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Drowning evil with good, hatred with love

That’s how things should be. Instead of responding to evil with evil, hatred with hatred, we should rather respond to evil with good, hatred with love. That way we turn things around, rather than plunge into the spiral of evil and hatred.

This was specifically articulated by St. Paul in his Letter to the Romans where he said: “Do not repay anyone evil for evil. Be careful to do what is right in the eyes of everyone. If it is possible, as far as it depends on you, live at peace with everyone. Do not take revenge, my dear friends, but leave room for God’s wrath, for it is written: ‘It is mine to avenge; I will repay,’ says the Lord. On the contrary: “If your enemy is hungry, feed him; if he is thirsty, give him something to drink. In doing this, you will heap burning coals on his head.” (Rom 12,17-20)

We have to try our best to erase whatever disbelief, doubt or skepticism we can have as we consider this teaching, since most likely, our first and spontaneous reaction to it would precisely be those reactions. We can ask, even if done only interiorly, “Is Christ really serious about this? Can this thing that Christ and St. Paul are telling us, possible, doable?”

With God’s grace and our effort, let us learn to live with unavoidable evil in this world.

“Let them grow together until harvest.” That was the answer of the master in one of the parables about the kingdom of heaven. (cfr Mt 13,24-43) He was telling the servants to let the weeds sown by his enemy to grow together with the wheat. Pulling the weed out now would just endanger the wheat, he reasoned out.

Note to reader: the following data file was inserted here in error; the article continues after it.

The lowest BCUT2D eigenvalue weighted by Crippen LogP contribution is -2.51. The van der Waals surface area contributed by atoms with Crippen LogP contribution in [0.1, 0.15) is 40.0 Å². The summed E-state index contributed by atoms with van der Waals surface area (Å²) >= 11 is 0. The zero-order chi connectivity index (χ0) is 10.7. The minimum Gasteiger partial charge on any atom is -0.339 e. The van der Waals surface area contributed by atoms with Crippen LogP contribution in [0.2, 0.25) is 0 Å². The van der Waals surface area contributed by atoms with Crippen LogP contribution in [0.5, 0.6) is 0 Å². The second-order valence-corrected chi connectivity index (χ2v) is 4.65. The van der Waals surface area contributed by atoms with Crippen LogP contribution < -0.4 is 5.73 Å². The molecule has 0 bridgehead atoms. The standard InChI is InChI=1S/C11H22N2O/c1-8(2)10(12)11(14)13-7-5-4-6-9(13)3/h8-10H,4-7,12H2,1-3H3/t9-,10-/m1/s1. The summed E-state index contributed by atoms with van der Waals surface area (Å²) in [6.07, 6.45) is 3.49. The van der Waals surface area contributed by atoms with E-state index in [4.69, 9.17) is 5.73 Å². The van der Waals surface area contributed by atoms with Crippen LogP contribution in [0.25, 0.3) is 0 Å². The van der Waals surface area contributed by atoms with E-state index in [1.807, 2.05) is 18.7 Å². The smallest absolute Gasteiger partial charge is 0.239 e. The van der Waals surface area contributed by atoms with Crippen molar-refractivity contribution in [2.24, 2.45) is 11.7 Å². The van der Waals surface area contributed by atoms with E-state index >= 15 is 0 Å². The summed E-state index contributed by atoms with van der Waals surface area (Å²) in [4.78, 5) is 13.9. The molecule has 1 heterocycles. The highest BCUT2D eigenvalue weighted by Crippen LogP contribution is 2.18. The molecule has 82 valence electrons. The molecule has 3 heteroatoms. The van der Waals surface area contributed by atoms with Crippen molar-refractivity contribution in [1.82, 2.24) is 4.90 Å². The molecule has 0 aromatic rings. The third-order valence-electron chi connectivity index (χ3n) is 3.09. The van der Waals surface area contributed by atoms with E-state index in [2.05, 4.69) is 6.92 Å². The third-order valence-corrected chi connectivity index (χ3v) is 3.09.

This parable is an image of how our life now, with all its good and bad elements, is already the beginning of the kingdom of heaven. We have to learn how to live in this condition, where evil is unavoidable, without getting confused and lost.

The parable can tell us many things. For one, it seems to tell us that we should be patient and tolerant of everybody, especially of those who are clearly in error and are causing us some trouble. In spite of how they are, they are still our brothers and sisters, all children of God who have strayed from the right path and are in need of help actually.

Remember the story of Joseph, the son of Jacob, who was cruelly sold by his own brothers but ended up becoming a leading man in Egypt. (Gen 37 ff). When that dramatic moment came when he revealed himself to his brothers, with magnanimity he forgave them and promised to support them.

“You meant evil against me,” he told his brothers, “but God meant it for good, to bring it about that many people should be kept alive.” (Gen 50,20)

By being God-like, we can turn evil things into something that is good for all. We should try our best not to be dominated and scandalized by evil. In another parable, Christ mentioned that the kingdom of heaven is like yeast that a woman took and mixed with three measures of wheat flour until the whole batch was leavened. (Mt 13,33)

With this parable he tells very clearly that a little act of goodness can have a tremendous leavening power to turn something flat into something filled with goodness. We should just focus on doing good, even if the circumstances around are unfavorable or even hostile.*

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